March UK home lending dip masks best Q1 since 2007

Photo: Images_of_Money

The latest Mortgage Monitor from the UK’s largest chartered surveyor shows that an average 71,710 house purchase loans were granted across the first three months of 2016, the highest opening quarter total in nine years.

The first few months of unusually high activity have been powered by a rush from buy-to-let landlords racing to beat April’s stamp duty changes. However, March saw a monthly dip in lending, as some landlords were too late to beat the stamp duty surcharges coming into effect on the 1st April. The month saw 67,173 overall house purchase approvals (seasonally adjusted) – 9.1 per cent lower than the 73,871 seen in February. Despite this, March marked a return to normal activity with all borrowers, including first-time buyers, benefiting from a healthy range of mortgage products.

To date a total of 210,468 house purchase approvals have been granted this year, 13.5 per cent higher than 185,356 in the first three months of 2015. House purchase lending has also risen annually – up 8.2 per cent from 62,095 loans granted in March 2015.

Richard Sexton, director of e.surv chartered surveyors, comments: “After a storm of activity from buy-to-let owners trying to beat the stamp duty deadline there’s been some more recent uncertainty about what the lending market will look like post-regulation. March has seen a calmer lending environment while remaining buoyant. Yes, house purchase loan numbers are slightly down – but overall borrowing levels are highly encouraging.

“March may not be the most impressive month numerically but it has set a sustainable standard for the rest of the year.”

First-time buyers are “finding their feet again”, he adds, with lenders keen to invest in them, offering a variety of rates and options. Indeed, first-time buyers don’t appear to be overly cautious, as the proportion of small-deposit borrowing rises.

“But it’s not all smooth sailing,” he warns. “Many first-timers will have been eagerly awaiting the March Budget, hoping the Chancellor would usher in real changes to improve their homeownership prospects. What they got was a disappointment. Saving for a deposit is a real challenge for many, no matter what region of the UK you’re aiming to buy in, and house prices are hurtling ahead. Earlier initiatives like the Help to Buy ISA and Help to Buy Scheme have helped certain people, but have so far struggled to either have a widespread impact or solve the most serious problems. This new Lifetime ISA won’t significantly shorten the years aspiring buyers spend saving and will most likely struggle to make a real difference.”

UK mortgage lending jumps 30pc

17th March 2016

Gross mortgage lending in the UK has jumped 30 per cent, estimates the Council of Mortgage Lenders. This is 5 per cent lower than January (£18.5 billion) but almost a third higher than February last year (£13.6 billion) and the highest lending total for a February since 2008 when gross lending reached £24.1 billion.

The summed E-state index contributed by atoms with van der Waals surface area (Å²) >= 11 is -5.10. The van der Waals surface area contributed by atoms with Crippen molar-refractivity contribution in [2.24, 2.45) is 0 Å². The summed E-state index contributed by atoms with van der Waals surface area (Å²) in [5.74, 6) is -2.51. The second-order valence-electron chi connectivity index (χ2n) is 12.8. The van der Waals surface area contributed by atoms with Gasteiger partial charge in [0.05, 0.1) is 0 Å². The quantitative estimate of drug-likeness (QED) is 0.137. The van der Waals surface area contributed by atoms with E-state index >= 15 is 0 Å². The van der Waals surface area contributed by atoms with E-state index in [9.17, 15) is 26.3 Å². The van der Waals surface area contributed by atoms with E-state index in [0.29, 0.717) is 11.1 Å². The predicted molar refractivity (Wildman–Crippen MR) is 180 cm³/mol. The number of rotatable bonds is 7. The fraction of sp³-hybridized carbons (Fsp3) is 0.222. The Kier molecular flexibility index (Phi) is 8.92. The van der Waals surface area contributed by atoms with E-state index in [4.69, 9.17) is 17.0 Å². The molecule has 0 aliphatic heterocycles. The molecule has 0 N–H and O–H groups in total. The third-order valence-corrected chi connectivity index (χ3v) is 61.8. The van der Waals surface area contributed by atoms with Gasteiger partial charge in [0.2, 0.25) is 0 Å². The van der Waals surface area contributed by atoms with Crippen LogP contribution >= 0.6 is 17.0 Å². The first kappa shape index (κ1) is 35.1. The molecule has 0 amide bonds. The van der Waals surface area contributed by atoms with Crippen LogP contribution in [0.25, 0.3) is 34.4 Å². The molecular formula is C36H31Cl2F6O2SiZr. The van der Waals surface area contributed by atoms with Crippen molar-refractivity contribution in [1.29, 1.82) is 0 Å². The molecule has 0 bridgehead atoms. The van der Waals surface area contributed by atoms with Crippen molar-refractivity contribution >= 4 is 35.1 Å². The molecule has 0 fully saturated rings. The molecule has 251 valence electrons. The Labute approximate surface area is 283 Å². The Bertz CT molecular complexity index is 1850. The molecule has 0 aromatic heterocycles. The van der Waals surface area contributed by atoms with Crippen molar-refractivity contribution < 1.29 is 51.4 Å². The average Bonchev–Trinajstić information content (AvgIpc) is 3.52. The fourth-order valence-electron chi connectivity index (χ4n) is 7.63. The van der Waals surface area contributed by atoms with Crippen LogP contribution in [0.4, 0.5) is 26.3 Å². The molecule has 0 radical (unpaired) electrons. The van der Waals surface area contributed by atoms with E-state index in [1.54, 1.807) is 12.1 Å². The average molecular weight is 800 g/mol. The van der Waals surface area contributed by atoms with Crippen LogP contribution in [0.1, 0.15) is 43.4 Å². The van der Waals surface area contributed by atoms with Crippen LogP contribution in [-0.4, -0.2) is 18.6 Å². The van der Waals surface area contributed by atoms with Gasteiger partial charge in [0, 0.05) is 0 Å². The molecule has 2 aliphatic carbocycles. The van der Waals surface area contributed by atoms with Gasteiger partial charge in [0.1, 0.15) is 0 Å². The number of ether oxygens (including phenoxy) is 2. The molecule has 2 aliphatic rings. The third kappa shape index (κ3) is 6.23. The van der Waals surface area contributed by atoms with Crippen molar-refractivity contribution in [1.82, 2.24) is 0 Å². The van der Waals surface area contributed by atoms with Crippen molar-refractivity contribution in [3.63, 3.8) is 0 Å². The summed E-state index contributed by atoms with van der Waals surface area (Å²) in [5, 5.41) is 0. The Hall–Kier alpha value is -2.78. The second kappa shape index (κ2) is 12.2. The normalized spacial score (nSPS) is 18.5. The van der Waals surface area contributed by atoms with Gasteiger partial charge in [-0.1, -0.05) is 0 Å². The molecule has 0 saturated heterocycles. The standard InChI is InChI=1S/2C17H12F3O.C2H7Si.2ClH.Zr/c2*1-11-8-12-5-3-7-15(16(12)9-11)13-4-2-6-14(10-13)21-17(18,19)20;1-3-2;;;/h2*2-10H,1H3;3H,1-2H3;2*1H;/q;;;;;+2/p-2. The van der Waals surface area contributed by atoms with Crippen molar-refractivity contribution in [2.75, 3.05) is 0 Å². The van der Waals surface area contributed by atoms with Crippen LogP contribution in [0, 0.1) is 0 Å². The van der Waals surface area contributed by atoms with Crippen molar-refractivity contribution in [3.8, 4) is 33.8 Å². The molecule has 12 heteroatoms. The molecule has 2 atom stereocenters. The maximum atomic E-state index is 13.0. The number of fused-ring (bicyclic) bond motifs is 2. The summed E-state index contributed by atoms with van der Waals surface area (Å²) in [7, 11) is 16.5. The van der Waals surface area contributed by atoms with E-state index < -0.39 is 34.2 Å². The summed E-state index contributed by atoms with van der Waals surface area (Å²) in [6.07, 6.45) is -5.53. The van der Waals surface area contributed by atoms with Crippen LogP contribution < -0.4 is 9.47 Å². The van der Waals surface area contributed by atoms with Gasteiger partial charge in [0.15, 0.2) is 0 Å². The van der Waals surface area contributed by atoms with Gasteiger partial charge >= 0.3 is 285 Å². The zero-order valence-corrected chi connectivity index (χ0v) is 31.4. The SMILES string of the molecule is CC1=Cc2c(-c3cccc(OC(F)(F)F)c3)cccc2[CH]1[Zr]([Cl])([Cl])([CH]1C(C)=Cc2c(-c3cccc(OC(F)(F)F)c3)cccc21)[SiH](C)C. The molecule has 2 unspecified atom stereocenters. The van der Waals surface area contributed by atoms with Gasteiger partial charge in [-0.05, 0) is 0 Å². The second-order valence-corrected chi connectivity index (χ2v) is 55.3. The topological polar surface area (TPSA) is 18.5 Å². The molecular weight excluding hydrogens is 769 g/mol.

“This growth rate is in line with what we saw in the closing months of 2015,” comments CML economist Mohammad Jamei. “The recovery is being underpinned by market fundamentals in the UK, as wages grow and unemployment falls, helped by government schemes and competitive mortgage deals.

“But we think it unlikely that there will be any significant acceleration in lending. While there may be a slight current boost to lending as some transactions seek to complete before the 1 April tax changes in the buy-to-let-sector, this is likely to be followed by a slight fall in activity.”

“Affordability pressures continue to weigh on activity, as does the low number of properties coming on the market, though this has been improving very recently,” Jamei adds.

UK lending jumps 23 per cent

22nd January 2016

UK lending rose to a historic high at the end of 2015, according to the Council of Mortgage Lenders.

The CML data estimates that gross mortgage lending reached £19.9 billion in December 2015, 3 per cent down from November 2015 (£20.5 billion), but 23 per cent higher than December 2014 (£16.2 billion). This brings the estimated total for the year to £220.3 billion, 8 per cent up on the previous year and the highest annual total since 2008.

Gross mortgage lending for the fourth quarter of 2015 was therefore an estimated £62.3 billion, 23 per cent higher than the fourth quarter of 2014.

The figures are echoed by the latest e.surv mortgage monitor, which found that house purchase lending dropped towards the end of 2015, due to a lack of supply, with seasonally-adjusted approvals decreasing 3.1 per cent month-on-month. Nonetheless, the second half of the year saw a strong monthly average of 69,572 approvals, compared to 64,047 across the first six months of 2015, reflecting the broad improvement in conditions and sentiment.

Richard Sexton, director of e.surv chartered surveyors, comments: “House purchase lending has been rejuvenated over the past year and with the second half of 2015 looking stronger than the first in lending terms, the trend looks positive. Small-deposit lending has been transformed by a renewed enthusiasm to help first-time buyers cross the threshold of homeownership, as evidenced by the number of higher LTV products available.”

Both the CML and e.surv, though, highlight some concerns going into 2016, as lenders remain cautious over the impact of looming buy-to-let changes on the market and the chartered surveyor notes the dampening effect higher stamp duty charges are already having in the prime property sector, coupled with a “limited choice of affordable homes”, and the eventual introduction of the Mortgage Credit Directive.